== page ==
It is a foregone conclusion that we are heading into a recession.
The National Bureau of Economic Research (NBER), which officially declares
a recession as a significant decline in economic activity spread across the
economy, lasting more than a few months, normally visible in real GDP, real
income, employment, industrial production and whole-retail sales.
Chase’s CEO Jamie Dimon said at a financial conference in May, “You know, I
said there’s storm clouds but I’m going to change it… it’s a hurricane. While
conditions seem ‘fine’ at the moment, nobody knows if the hurricane is a minor
one or Superstorm Sandy…. You’d better brace yourself.”
Growth during the Great Recession
I started my vacation rental management business, Vantage Resort
Realty, in 2007-08 in one of the greatest recessions this generation has ever
seen. The mortgage markets had imploded, the housing bubble had burst, and the
financial system was within inches of driving off the proverbial cliff.
Even with all of this doom and gloom, we were fairly aggressive
with our marketing and targeted just about every vacation rental owner up and
down the 10-mile strip of sand that is Ocean City, MD.
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We found that over the next year or two, many of the property owners that
signed up into our management program had never rented before. In fact, about
25% of our new owners were from the persona we coined “First Time Frank.”
In the years leading up to the Great Recession, these people had
purchased their second homes as a retreat for themselves and their families,
and they never had any intentions of renting it out.
Our anecdotal data was only confirmed by a report by
HomeAway and Savills that found that 49% of vacation rental homeowners had
no intention to invite anyone aside from friends or family.
But after the 2008 crash, those same people often found themselves
in a bind, unable to afford the cost of a second home, yet facing a depressed
real estate market where selling a vacation property would have meant taking a
According to the report, of the group of second-home owners who
never expected to rent, 42% not only rent out their property today, but also
cover the entire cost of the home through renting and 28% turn a steady profit.
History repeats itself
Immediately after COVID hit in 2020, I saw an influx of new buyers
coming into the markets that our customers serve. We saw a large number of
buyers escaping cities and suburbs and buying second homes.
However, most of them weren’t using them as rentals. Many were
just using it as a retreat for their immediate families. These homes were
purchased with incredibly low rates and funded with the trillions of dollars
that the federal government pumped into the system.
As we head into a recession, I strongly believe many of these
second homes will turn into short-term vacation rental inventory, just as they
had in 2008.
The growth has already begun
In fact, I believe that trend has already begun. In May, the U.S.
added 84,000 new listings, and after subtracting properties that left, saw a
net increase of 57,000 listings. There were 1.34 million unique listings
available for rent on Airbnb and Vrbo, which is up by 24.7%
over the previous year and marks a new record high for listings in the U.S.
Many markets have already seen a substantial increase in supply year-over
year. Houston, Texas has seen its supply increase more than 55% in the past 12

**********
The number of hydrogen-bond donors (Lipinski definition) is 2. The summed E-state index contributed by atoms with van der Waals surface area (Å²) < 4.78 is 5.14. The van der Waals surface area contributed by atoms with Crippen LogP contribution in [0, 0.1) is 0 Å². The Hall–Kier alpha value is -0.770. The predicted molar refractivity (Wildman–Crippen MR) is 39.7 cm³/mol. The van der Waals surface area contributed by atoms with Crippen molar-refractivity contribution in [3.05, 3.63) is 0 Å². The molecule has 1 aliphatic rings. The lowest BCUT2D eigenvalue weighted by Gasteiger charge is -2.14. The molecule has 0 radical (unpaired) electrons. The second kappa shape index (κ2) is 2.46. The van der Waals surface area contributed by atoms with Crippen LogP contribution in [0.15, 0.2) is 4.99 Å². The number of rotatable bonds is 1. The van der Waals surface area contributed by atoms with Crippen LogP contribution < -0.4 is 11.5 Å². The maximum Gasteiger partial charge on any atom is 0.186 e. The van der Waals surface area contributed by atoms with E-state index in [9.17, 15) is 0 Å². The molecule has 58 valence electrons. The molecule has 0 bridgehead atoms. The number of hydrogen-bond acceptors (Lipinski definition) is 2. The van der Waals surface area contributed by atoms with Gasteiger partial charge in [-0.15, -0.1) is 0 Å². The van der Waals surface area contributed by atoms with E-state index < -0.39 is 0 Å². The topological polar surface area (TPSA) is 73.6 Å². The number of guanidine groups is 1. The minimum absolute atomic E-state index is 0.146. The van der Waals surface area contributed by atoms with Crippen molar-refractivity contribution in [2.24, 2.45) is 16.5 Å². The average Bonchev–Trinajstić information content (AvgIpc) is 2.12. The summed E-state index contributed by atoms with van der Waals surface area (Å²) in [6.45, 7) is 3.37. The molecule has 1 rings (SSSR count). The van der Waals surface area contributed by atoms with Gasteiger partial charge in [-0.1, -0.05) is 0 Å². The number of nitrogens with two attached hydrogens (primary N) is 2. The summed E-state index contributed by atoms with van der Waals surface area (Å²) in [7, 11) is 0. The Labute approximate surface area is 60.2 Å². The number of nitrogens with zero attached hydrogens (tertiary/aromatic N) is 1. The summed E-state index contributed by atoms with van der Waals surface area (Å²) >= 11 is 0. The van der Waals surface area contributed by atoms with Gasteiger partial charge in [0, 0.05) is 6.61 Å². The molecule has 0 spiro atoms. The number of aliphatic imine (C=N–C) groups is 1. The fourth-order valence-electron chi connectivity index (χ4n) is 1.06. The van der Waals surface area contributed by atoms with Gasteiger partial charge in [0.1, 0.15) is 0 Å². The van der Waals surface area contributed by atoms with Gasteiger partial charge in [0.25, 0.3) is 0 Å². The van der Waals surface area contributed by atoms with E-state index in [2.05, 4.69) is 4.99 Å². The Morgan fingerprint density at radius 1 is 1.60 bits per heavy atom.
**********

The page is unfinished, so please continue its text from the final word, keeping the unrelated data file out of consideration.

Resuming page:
months, Austin, Texas us up 42% and Phoenix/Scottsdale, Las Vegas and Fort
Lauderdale, Florida are all in the 30%-range.
Institutional investors waiting to pounce
The growth of short-term vacation rental supply will not only be
accelerated by individual homeowners, but also from institutional investors
with billions of dollars of dry powder just waiting for the housing market to
With an impending financial “hurricane” ahead of us, more and more people will
be forced to sell their homes. Many of the buyers of this real estate will come
from institutional investors like private equity, hedge funds and REITs. Well-capitalized investors such as Blackstone Group, Davidson
Kempner Capital Management, and Harrison Street would like to develop exposure
to alternative hospitality lodging, according to people familiar with their
AvantStay, a short-term rental
property operator, had closed a $500 million funding round to create a company
to hold its property assets, with Saluda Grade, a real estate advisory and
asset management firm, backing the fund
Institutions like these are sitting on the sidelines with billions in cash and
just waiting to pounce. This is not a new concept and has been done for decades
in long-term rental markets in cities and suburbia.
However, now these financially savvy institutions are ready to invest in the
short-term vacation rental market. They are seeking higher yields and vacation
rentals check that box. The acquisition of billions in real estate from private
equity and REITs that are converted to short-term vacation rentals will
significantly increase supply throughout the country.
The impending recession will significantly increase the
supply of short-term vacation rentals. This supply will be fueled by second
homeowners that have never rented before and by institutional investors.
However, the real question is - what will this additional supply do for the
overall vacation rental market? Will it drive down rates? Will the additional
supply be positive for guests? How will it affect all of the other stakeholders
including management companies, OTAs and homeowners? Only time will tell.
About the author...
D. Brooke Pfautz is the founder and CEO of Vintory